Adding life to our years
How long do you think you’ll live? Until you’re 70? 80? 90? Do you think you’ll reach 100?
Jess Kuehne, Senior Engagement Manager, blogs about the fact that most of us are living for longer, the potential this offers us and the unfortunate inequalities in healthy ageing across the country.
The Office for National Statistics has a calculator that tells you just that. Enter your age and gender and it will estimate how long you might live. For me, it estimates I might live until I’m 89 – and I have a one in four chance of living until I’m 97.
The fact that many of us could live to be close to 100 is a huge achievement and one that should be celebrated – but those extra years we’ve added haven’t been matched with an increase in healthy life expectancy. On average, we spend roughly the last fifth of our lives in poor health or managing a disability.
There are also stark inequalities across the country. People living in areas like Kensington & Chelsea, where healthy life expectancy is highest, can enjoy on average 18 more years living in good health compared to people living in places like Blackpool or Manchester.
Being in good health underpins so much else in our lives – whether we can keep working, whether we’re able to look after ourselves or will need social care, or whether we can get out to spend time with our friends and family and maintain social relationships.
At the Centre for Ageing Better, we have identified ‘Healthy Ageing’ as one of our four priority areas. Our goal is for people to have five more years free of preventable disability and to reduce the gap between the richest and poorest people in disability-free life expectancy by 2035.
WHO defines Healthy Ageing as “the process of developing and maintaining the functional ability that enables wellbeing in older age.” The key here is the idea of ‘functional ability’, which is made up of both our personal physical and mental health and our surrounding environment.
Our goal is for people to have five more years free of preventable disability and to reduce the gap between the richest and poorest people in disability-free life expectancy by 2035.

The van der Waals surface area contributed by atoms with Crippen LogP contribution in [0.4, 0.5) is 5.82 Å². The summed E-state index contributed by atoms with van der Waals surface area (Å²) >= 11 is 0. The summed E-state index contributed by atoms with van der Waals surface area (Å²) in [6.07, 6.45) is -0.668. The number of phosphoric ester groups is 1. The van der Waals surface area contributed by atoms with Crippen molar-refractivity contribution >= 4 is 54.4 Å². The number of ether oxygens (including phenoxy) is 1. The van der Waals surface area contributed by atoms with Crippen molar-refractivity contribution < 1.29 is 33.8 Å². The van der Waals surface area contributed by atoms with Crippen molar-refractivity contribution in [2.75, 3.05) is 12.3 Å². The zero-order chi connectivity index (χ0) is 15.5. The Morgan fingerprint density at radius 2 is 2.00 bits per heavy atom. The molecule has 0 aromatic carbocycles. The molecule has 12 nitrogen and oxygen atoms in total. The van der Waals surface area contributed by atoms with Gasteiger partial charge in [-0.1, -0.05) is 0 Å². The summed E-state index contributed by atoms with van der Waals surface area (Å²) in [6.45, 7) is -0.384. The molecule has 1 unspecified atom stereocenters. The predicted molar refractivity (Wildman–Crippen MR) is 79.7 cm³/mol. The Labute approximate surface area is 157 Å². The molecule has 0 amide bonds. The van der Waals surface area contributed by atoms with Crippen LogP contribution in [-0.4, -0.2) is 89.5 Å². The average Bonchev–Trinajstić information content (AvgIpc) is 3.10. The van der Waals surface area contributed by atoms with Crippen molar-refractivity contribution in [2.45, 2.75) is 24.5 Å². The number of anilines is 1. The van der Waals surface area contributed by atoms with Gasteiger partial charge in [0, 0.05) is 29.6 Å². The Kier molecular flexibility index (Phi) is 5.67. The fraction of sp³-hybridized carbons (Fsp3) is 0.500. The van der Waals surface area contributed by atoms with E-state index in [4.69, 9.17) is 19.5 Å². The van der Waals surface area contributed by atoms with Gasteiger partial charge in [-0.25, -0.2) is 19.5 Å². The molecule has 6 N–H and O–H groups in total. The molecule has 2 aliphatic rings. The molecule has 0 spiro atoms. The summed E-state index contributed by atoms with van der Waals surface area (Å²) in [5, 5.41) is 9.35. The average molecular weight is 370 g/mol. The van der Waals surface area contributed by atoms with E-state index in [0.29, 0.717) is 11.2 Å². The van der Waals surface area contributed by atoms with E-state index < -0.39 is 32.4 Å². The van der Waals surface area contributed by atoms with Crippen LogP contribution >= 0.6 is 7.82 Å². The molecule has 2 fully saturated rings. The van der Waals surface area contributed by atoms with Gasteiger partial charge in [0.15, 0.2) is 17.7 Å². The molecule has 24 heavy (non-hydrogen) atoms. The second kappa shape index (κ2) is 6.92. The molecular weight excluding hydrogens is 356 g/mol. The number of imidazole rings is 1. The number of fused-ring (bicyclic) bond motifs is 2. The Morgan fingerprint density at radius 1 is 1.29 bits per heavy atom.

I often think of my grandmother who, at the age of 95, is in pretty good shape for her age. She never smoked, she tried to maintain a healthy diet and she was committed to regularly exercising. But her hearing is declining and her ability to move around isn’t what it used to be. Yet she has a hearing aid that makes conversations with others easier and she lives in a home with few stairs and a level access shower, meaning she can continue to live independently and doesn’t require social care. She no longer drives, but she lives in an area with a regular and reliable bus service, meaning she can still visit friends and get into town to meet my sister for a coffee.
So, how do we make this the reality for more people as they grow older?
If we can influence people to adopt healthy behaviours in mid-life, such as giving up smoking, eating more healthily and being more physically active, we can reduce their risk of developing long-term health conditions in later life. For those individuals who do go on to develop long-term conditions and disabilities as they age, we can work to create environments, services and products that minimise the impact their declining health has on their wellbeing and daily lives. It’s change on these two fronts that is needed to give us those five extra years of life in good health.